Pivot, a short animation film by Andre Bergs, Arno De Grijs, Floris Vos, Kevin Megens and Alex Debick
And save film while you’re at it. Please. (via lomo)
I had been wanting to do this for some time, I have finally picked up a wide-angle lens – and I decided to go really wide. Until picking this lens up, I had never shot with a wide-angle before other than my Canon XT’s 17-55 zoom kit lens… But that definitely does not count. If I was going to shoot with a wide-angle, I wanted it to be for my film Nikon F3 camera. After reading a great review, I chose the Nikon 20mm f4 over the Nikon 20mm f2.8. I am usually a sucker for wide apertures, but the extremely small size of the lens (seriously, the thing is tiny), its 52mm diameter and the renowned sharpness and low distortion of this lens sold me. I know that shooting in low light is going to be more difficult with this lens, but my recent switch to 400 ISO film will help that out.
Continue reading “My New Ultra Wide-Angle Lens”
Things like this get me really excited…
Very few of us enjoy the close-boxed mentality of big media. The whole mindset essentially flies right in the face of how the web works and continues to ignore how society interacts with media. I just ran across an example of how media 2.0 and the internet’s open model has seemed to influence an independent film titled Revoloution.
The premise is quite simple – moviegoers can watch the movie for free and then decide how much they wish to pay after they have finished watching it. We all have gone to movies and have felt quite robbed from the experience. Many people do not frequent theaters as often because it is not worth the gamble to spend a sizable chunk of change on something they may not like. Big-business media will almost assuredly never sign onto something like this for various reasons – one being that their product is, well, bad. Hollywood is already losing money, this would just speed up the process. Nonetheless, this model could be a much more beneficial model for aspiring filmmakers to garner an audience and begin to create buzz on a particular piece of work.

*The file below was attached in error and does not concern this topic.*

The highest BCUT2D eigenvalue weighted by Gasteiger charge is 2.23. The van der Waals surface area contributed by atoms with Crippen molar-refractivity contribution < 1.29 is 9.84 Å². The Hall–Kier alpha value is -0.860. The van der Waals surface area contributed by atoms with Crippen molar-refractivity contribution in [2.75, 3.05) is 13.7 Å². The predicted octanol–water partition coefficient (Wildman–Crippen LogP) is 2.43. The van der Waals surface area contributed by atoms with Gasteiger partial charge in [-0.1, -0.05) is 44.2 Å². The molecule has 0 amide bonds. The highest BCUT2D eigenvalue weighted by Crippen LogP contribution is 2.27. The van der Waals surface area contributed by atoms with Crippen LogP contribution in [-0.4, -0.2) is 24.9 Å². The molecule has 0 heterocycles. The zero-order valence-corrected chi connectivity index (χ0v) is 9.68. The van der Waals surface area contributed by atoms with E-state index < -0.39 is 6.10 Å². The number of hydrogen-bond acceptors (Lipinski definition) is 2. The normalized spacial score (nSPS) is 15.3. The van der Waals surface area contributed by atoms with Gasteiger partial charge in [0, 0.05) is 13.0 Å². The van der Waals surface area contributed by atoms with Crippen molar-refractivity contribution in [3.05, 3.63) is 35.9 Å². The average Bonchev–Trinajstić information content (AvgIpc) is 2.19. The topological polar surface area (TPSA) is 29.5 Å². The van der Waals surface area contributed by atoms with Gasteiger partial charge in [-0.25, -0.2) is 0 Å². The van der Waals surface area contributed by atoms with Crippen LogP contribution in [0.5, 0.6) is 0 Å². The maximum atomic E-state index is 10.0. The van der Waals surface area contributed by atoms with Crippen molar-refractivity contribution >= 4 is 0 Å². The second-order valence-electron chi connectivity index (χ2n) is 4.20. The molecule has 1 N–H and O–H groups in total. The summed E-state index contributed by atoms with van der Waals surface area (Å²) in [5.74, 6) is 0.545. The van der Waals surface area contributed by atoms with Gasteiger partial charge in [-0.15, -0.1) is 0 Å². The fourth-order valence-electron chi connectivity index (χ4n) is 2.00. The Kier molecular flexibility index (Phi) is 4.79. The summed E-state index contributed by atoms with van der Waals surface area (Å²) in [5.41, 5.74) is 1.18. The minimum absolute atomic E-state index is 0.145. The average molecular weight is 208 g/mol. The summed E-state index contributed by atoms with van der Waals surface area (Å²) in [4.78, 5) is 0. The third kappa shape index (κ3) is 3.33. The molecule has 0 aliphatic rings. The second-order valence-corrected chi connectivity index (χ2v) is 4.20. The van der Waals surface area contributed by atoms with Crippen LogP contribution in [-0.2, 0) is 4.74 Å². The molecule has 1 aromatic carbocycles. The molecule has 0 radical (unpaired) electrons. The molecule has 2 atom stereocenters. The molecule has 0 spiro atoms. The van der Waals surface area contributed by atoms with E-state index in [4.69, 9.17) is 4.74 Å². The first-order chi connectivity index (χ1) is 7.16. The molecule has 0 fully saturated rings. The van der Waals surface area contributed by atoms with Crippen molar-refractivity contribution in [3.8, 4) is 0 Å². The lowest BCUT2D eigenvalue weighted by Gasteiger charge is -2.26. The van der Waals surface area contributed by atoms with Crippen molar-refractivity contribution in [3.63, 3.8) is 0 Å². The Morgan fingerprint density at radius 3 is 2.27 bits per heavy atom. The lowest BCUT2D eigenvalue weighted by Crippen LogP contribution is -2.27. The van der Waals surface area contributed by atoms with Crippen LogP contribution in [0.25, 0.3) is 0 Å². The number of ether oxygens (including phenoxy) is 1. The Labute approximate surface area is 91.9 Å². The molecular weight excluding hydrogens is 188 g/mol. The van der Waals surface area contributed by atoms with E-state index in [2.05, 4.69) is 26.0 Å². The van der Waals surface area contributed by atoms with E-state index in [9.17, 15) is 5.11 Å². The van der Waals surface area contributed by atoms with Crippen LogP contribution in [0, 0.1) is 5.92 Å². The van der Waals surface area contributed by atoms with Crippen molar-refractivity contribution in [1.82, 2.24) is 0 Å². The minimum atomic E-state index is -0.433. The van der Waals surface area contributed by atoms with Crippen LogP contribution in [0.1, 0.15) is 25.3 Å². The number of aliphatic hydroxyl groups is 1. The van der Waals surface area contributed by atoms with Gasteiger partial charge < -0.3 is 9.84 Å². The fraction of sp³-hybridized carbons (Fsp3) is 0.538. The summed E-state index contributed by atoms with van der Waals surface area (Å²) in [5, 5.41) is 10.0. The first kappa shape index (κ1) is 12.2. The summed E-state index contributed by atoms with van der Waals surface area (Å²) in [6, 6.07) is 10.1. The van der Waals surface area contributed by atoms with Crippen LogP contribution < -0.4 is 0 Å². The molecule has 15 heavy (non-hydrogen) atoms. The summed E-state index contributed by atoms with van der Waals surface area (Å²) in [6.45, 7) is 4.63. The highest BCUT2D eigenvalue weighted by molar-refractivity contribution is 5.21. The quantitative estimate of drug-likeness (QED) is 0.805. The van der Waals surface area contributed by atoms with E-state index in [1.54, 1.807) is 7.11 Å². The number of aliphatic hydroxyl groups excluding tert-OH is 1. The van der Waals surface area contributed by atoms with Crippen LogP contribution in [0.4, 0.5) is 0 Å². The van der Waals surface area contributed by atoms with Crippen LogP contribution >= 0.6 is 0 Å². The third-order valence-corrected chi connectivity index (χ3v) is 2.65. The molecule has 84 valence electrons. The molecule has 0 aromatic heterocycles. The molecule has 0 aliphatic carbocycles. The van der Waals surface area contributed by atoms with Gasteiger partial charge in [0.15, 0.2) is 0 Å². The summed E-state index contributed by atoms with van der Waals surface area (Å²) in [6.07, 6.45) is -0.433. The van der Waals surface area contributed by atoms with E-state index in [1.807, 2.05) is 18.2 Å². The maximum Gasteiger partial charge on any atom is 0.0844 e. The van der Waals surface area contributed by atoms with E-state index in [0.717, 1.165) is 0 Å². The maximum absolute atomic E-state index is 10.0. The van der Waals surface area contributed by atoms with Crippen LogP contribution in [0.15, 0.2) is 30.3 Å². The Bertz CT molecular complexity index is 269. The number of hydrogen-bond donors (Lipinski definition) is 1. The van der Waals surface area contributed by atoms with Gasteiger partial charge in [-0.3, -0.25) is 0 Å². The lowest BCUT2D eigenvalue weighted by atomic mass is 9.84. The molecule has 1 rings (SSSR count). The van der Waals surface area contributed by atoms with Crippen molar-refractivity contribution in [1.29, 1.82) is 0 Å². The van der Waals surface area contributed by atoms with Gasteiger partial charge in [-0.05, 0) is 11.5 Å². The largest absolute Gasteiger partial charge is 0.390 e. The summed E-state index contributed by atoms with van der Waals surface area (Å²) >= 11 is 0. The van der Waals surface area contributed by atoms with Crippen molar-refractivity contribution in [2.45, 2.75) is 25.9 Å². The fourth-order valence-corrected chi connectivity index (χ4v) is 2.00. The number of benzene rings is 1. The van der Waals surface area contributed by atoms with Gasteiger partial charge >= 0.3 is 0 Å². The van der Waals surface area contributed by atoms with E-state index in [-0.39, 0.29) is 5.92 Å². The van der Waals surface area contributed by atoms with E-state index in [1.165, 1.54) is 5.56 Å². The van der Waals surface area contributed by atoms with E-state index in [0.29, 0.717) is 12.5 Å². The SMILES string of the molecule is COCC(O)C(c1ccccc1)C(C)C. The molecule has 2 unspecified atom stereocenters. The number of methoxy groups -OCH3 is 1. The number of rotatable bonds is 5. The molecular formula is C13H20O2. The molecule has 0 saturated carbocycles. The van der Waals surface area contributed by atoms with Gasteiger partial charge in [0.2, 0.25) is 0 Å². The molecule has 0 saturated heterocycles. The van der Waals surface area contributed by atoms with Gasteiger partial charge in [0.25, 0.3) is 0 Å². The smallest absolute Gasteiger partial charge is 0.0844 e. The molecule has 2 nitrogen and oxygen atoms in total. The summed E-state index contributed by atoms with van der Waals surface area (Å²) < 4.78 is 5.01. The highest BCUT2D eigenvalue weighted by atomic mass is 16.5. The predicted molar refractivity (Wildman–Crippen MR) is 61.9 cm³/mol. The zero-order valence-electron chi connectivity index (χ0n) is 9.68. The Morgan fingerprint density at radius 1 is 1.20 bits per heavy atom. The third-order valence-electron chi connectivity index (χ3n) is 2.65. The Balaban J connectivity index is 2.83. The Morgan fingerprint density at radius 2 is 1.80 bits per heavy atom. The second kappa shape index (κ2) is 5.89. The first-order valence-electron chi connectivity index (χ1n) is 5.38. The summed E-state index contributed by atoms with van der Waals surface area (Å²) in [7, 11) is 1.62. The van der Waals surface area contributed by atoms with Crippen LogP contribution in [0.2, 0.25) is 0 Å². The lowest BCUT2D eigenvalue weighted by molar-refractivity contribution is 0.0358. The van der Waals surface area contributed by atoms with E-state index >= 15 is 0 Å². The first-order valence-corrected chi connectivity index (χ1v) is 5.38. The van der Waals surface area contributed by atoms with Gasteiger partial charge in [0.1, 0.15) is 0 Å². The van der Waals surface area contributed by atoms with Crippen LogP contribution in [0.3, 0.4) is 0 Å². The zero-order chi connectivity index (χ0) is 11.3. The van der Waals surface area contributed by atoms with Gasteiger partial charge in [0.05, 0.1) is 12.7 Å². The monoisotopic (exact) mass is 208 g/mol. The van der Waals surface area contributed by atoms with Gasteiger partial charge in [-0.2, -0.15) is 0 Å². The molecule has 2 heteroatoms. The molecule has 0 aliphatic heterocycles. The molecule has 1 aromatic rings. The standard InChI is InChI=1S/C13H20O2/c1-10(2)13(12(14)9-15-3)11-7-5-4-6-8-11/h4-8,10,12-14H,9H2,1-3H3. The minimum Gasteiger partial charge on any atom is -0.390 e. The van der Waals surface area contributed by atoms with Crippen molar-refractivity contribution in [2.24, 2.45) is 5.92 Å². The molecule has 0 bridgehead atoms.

I could see a more hybridized version of this type of payment where less is paid up front and a ‘tip’ is requested after the movie is over. If I only had to pay $4 to $5 to get into a movie, I might just start going to movies again. Additionally, if the movie is decent, I definitely would provide a tip. Of course this model is more risky than the pay-up-front model, but with declining ticket sales, they may want to consider taking a few risks and getting creative. One thing I do know, hiking up the price of tickets is not going to work.
For more details on this experiment, watch the video below:
Much of the media online is free without even the slightest hint of payment. Even for the lucky (and talented) individuals publishing high-quality work exclusively on the web, compensation still is a challenge. However, people are making it and some are doing quite well for themselves. With the rise in popularity of web media with its low overhead and much less profit, big business is going to need to rethink payment models and the content they are willing to spend millions on to produce. (Many) people know crap when they see it – sadly, the majority of all media (internet or not) falls into that category. However, on the web, I do not have to pay $15 or sit through 20 minutes of commercials to see it.